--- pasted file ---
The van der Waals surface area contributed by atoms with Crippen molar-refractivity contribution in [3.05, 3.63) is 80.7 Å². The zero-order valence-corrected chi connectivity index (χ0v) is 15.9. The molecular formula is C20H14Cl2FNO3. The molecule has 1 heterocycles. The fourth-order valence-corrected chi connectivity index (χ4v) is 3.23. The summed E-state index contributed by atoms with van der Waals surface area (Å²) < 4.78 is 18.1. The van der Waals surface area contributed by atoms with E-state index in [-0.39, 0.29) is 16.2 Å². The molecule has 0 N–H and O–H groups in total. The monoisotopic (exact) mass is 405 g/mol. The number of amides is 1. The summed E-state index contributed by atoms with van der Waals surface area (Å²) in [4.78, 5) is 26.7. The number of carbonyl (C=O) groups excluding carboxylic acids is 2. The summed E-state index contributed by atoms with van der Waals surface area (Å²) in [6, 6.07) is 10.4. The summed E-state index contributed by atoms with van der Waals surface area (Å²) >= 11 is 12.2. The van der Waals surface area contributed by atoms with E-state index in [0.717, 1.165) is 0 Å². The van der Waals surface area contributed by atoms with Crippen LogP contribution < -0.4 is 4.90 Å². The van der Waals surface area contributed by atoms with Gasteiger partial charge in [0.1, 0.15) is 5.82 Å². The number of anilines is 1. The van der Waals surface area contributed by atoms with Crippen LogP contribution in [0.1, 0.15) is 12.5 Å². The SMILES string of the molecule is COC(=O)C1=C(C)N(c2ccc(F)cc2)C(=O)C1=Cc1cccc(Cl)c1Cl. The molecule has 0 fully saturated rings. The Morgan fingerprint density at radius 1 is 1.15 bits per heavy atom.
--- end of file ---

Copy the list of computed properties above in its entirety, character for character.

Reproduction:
The van der Waals surface area contributed by atoms with Crippen molar-refractivity contribution in [3.05, 3.63) is 80.7 Å². The zero-order valence-corrected chi connectivity index (χ0v) is 15.9. The molecular formula is C20H14Cl2FNO3. The molecule has 1 heterocycles. The fourth-order valence-corrected chi connectivity index (χ4v) is 3.23. The summed E-state index contributed by atoms with van der Waals surface area (Å²) < 4.78 is 18.1. The van der Waals surface area contributed by atoms with E-state index in [-0.39, 0.29) is 16.2 Å². The molecule has 0 N–H and O–H groups in total. The monoisotopic (exact) mass is 405 g/mol. The number of amides is 1. The summed E-state index contributed by atoms with van der Waals surface area (Å²) in [4.78, 5) is 26.7. The number of carbonyl (C=O) groups excluding carboxylic acids is 2. The summed E-state index contributed by atoms with van der Waals surface area (Å²) in [6, 6.07) is 10.4. The summed E-state index contributed by atoms with van der Waals surface area (Å²) >= 11 is 12.2. The van der Waals surface area contributed by atoms with E-state index in [0.717, 1.165) is 0 Å². The van der Waals surface area contributed by atoms with Crippen LogP contribution < -0.4 is 4.90 Å². The van der Waals surface area contributed by atoms with Gasteiger partial charge in [0.1, 0.15) is 5.82 Å². The number of anilines is 1. The van der Waals surface area contributed by atoms with Crippen LogP contribution in [0.1, 0.15) is 12.5 Å². The SMILES string of the molecule is COC(=O)C1=C(C)N(c2ccc(F)cc2)C(=O)C1=Cc1cccc(Cl)c1Cl. The molecule has 0 fully saturated rings. The Morgan fingerprint density at radius 1 is 1.15 bits per heavy atom.